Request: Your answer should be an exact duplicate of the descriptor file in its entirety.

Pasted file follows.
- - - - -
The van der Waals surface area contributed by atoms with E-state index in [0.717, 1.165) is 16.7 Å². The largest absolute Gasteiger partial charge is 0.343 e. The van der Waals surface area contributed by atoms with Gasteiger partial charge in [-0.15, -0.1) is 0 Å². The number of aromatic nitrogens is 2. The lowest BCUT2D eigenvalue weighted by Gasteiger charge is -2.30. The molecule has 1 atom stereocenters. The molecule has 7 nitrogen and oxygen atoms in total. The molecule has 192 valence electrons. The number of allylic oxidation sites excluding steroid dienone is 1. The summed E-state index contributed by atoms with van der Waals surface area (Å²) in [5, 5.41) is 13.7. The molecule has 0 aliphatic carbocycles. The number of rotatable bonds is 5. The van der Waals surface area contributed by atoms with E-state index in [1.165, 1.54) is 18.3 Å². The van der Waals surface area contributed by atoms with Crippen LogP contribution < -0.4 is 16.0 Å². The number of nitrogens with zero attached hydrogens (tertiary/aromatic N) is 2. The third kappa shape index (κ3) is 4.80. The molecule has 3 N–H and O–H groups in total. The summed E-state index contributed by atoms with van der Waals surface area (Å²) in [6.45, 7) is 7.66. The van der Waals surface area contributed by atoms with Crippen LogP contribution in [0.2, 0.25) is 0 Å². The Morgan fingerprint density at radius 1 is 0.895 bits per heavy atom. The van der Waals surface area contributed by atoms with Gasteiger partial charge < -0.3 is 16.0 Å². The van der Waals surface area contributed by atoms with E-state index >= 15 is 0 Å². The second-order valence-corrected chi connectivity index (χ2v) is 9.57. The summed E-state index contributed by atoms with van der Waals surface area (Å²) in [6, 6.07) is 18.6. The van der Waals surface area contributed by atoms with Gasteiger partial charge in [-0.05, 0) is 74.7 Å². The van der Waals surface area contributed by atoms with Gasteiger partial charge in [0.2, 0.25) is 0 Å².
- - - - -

The van der Waals surface area contributed by atoms with E-state index in [0.717, 1.165) is 16.7 Å². The largest absolute Gasteiger partial charge is 0.343 e. The van der Waals surface area contributed by atoms with Gasteiger partial charge in [-0.15, -0.1) is 0 Å². The number of aromatic nitrogens is 2. The lowest BCUT2D eigenvalue weighted by Gasteiger charge is -2.30. The molecule has 1 atom stereocenters. The molecule has 7 nitrogen and oxygen atoms in total. The molecule has 192 valence electrons. The number of allylic oxidation sites excluding steroid dienone is 1. The summed E-state index contributed by atoms with van der Waals surface area (Å²) in [5, 5.41) is 13.7. The molecule has 0 aliphatic carbocycles. The number of rotatable bonds is 5. The van der Waals surface area contributed by atoms with E-state index in [1.165, 1.54) is 18.3 Å². The van der Waals surface area contributed by atoms with Crippen LogP contribution < -0.4 is 16.0 Å². The number of nitrogens with zero attached hydrogens (tertiary/aromatic N) is 2. The third kappa shape index (κ3) is 4.80. The molecule has 3 N–H and O–H groups in total. The summed E-state index contributed by atoms with van der Waals surface area (Å²) in [6.45, 7) is 7.66. The van der Waals surface area contributed by atoms with Crippen LogP contribution in [0.2, 0.25) is 0 Å². The Morgan fingerprint density at radius 1 is 0.895 bits per heavy atom. The van der Waals surface area contributed by atoms with Gasteiger partial charge < -0.3 is 16.0 Å². The van der Waals surface area contributed by atoms with E-state index >= 15 is 0 Å². The second-order valence-corrected chi connectivity index (χ2v) is 9.57. The summed E-state index contributed by atoms with van der Waals surface area (Å²) in [6, 6.07) is 18.6. The van der Waals surface area contributed by atoms with Gasteiger partial charge in [-0.05, 0) is 74.7 Å². The van der Waals surface area contributed by atoms with Gasteiger partial charge in [0.2, 0.25) is 0 Å².